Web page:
Keyword: fungi

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  • Brad Pitt's Side of the Story: He 'Did Not Hit' Maddox as Plane Fight with Angelina Jolie

    09/24/2016 7:28:18 AM PDT · by MNDude · 27 replies
    After 12 years and six kids together, Angelina Jolie files for divorce from Brad Pitt just after their two-year wedding anniversary. Subscribe now for the real story behind the split, only in PEOPLE. Brad Pitt did not strike his son Maddox during a heated mid-flight argument with Angelina Jolie last week, according to a source with knowledge of the situation. Pitt is accused of being "verbally abusive" and getting "physical" with one of his children on the family's private plane last Wednesday, a source previously told PEOPLE. The L.A. County Department of Children and Family Services is investigating the 52-year-old...
  • ...Antarctic fungi survives Martian conditions...strapped outside the space station for 18 months

    01/28/2016 6:28:56 PM PST · by BenLurkin · 9 replies
    daily mail uk ^ | 01/25/2016 | cheyenne macdonald
    After a year-and-a-half long voyage aboard the International Space Station, a group of fungi collected from Antarctica has proven its ability to withstand harsh, Mars-like conditions. More than half of the cells remained intact over the course of the 18-month study, providing new insight for the possibility of life on Mars. These fungal samples, along with lichens from Spain and Austria, have allowed European researchers to assess the survivability and stability of microscopic lifeforms on the red planet. The tiny fungi taken from Antarctica are typically found in the cracks of rocks in this dry, hostile region. Scientists took samples...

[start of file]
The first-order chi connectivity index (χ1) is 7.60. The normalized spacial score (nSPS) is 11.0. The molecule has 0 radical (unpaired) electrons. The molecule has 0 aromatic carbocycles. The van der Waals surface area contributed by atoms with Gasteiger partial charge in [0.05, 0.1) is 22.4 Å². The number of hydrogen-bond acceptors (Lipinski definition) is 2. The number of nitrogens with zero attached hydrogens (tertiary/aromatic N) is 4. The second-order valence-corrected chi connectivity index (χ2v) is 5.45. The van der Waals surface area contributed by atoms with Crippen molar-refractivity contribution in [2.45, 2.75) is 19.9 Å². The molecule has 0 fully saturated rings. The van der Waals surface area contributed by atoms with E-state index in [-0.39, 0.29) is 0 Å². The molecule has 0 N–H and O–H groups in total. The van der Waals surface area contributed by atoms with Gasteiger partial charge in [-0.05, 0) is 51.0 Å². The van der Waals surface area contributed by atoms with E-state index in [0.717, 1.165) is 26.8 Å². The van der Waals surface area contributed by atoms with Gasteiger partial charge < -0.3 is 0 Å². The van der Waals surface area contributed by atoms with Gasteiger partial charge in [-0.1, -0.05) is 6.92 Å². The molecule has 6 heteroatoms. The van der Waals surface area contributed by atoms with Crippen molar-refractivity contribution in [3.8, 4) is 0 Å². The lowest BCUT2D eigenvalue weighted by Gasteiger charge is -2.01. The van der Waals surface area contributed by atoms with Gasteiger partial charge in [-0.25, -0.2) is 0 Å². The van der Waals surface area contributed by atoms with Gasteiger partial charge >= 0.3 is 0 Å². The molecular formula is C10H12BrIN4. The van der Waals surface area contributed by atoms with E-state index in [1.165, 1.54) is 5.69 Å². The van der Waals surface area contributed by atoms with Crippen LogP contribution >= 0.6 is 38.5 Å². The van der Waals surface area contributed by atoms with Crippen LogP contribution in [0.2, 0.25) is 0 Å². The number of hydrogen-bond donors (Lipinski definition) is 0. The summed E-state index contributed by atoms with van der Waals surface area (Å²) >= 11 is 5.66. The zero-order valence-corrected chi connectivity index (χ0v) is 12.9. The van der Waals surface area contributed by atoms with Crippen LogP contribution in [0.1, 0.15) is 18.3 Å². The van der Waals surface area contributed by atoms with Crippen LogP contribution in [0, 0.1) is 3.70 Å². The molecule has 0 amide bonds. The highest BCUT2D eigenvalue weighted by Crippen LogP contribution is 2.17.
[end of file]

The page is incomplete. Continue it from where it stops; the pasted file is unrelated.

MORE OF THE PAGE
• Attention Mathemeticians: This Only Looks Like the 405 Freeway

    07/22/2013 10:29:45 AM PDT · by null and void · 12 replies
    Scientific Computing ^ | Thu, 07/18/2013 - 9:15am | UCLA
    No, those are not cars darting along a busy highway. The glowing specks you're seeing in this video ( are millions of nuclei flowing through the tube-like filaments, or hyphae, of a single fungus cell. The video was produced as part of a study by UCLA mathematician Marcus Roper's research group that was the first to measure and explain this dynamic movement of nuclei in the cells of a fungus. "It's complex, beautiful and so dynamic," said Roper, an assistant professor of mathematics and the lead author of two new studies that cast light on how cells ingeniously adapt to...
  • SpongeBob, the mushroom, discovered in Borneo (Squarepantsii)

    07/12/2011 7:45:33 AM PDT · by Recovering_Democrat · 10 replies
    SF Chronicle ^ | 6/20/2011 | David Perlman
    You can find all the porcini you want in your supermarket, but don't go looking for the mushroom's distant cousin, Spongiforma squarepantsii, because the newly discovered species can only be found in the rain forest of Borneo - so far. Dennis E. Desjardin, a world-roaming mycologist, has just identified, described and named the curious fungal blob that a team of colleagues brought to his laboratory at San Francisco State...
  • Fungi, Feces Show Comet Didn't Kill Ice Age Mammals?

    06/24/2010 8:43:43 AM PDT · by Palter · 18 replies
    National Geographic ^ | 22 June 2010 | John Roach
    Tiny balls of fungus and feces may disprove the theory that a huge space rock exploded over North America about 12,900 years ago, triggering a thousand-year cold snap, according to a new study. The ancient temperature drop, called the Younger Dryas, has been well documented in the geologic record, including soil and ice core samples.The cool-down also coincides with the extinction of mammoths and other Ice Age mammals in North America, and it's thought to have spurred our hunter-gatherer ancestors in the Middle East to adopt an agricultural lifestyle.But the theory that a comet or asteroid explosion is behind the...